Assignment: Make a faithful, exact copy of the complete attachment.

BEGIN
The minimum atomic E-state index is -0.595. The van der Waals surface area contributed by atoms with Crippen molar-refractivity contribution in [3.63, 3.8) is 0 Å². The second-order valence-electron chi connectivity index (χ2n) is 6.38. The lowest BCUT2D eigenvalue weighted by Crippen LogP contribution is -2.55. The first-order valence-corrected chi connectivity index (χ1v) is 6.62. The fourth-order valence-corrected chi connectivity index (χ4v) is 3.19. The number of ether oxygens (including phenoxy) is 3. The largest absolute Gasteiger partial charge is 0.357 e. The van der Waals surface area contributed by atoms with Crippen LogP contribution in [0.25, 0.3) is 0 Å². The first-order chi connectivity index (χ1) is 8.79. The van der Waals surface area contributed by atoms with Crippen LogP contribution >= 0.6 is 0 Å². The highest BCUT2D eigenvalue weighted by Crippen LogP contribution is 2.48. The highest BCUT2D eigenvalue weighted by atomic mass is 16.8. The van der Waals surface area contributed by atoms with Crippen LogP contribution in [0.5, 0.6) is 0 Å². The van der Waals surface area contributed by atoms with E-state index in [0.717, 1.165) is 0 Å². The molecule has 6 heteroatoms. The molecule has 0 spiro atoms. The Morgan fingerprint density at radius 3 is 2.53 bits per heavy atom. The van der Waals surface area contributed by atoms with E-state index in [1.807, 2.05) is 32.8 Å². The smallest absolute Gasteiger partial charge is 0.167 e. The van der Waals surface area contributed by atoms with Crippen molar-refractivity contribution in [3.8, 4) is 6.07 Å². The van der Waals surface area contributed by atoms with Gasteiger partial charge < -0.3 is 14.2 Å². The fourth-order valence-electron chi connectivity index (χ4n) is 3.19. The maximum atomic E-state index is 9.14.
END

The minimum atomic E-state index is -0.595. The van der Waals surface area contributed by atoms with Crippen molar-refractivity contribution in [3.63, 3.8) is 0 Å². The second-order valence-electron chi connectivity index (χ2n) is 6.38. The lowest BCUT2D eigenvalue weighted by Crippen LogP contribution is -2.55. The first-order valence-corrected chi connectivity index (χ1v) is 6.62. The fourth-order valence-corrected chi connectivity index (χ4v) is 3.19. The number of ether oxygens (including phenoxy) is 3. The largest absolute Gasteiger partial charge is 0.357 e. The van der Waals surface area contributed by atoms with Crippen LogP contribution in [0.25, 0.3) is 0 Å². The first-order chi connectivity index (χ1) is 8.79. The van der Waals surface area contributed by atoms with Crippen LogP contribution >= 0.6 is 0 Å². The highest BCUT2D eigenvalue weighted by Crippen LogP contribution is 2.48. The highest BCUT2D eigenvalue weighted by atomic mass is 16.8. The van der Waals surface area contributed by atoms with Crippen LogP contribution in [0.5, 0.6) is 0 Å². The van der Waals surface area contributed by atoms with E-state index in [0.717, 1.165) is 0 Å². The molecule has 6 heteroatoms. The molecule has 0 spiro atoms. The Morgan fingerprint density at radius 3 is 2.53 bits per heavy atom. The van der Waals surface area contributed by atoms with E-state index in [1.807, 2.05) is 32.8 Å². The smallest absolute Gasteiger partial charge is 0.167 e. The van der Waals surface area contributed by atoms with Crippen molar-refractivity contribution in [3.8, 4) is 6.07 Å². The van der Waals surface area contributed by atoms with Gasteiger partial charge < -0.3 is 14.2 Å². The fourth-order valence-electron chi connectivity index (χ4n) is 3.19. The maximum atomic E-state index is 9.14.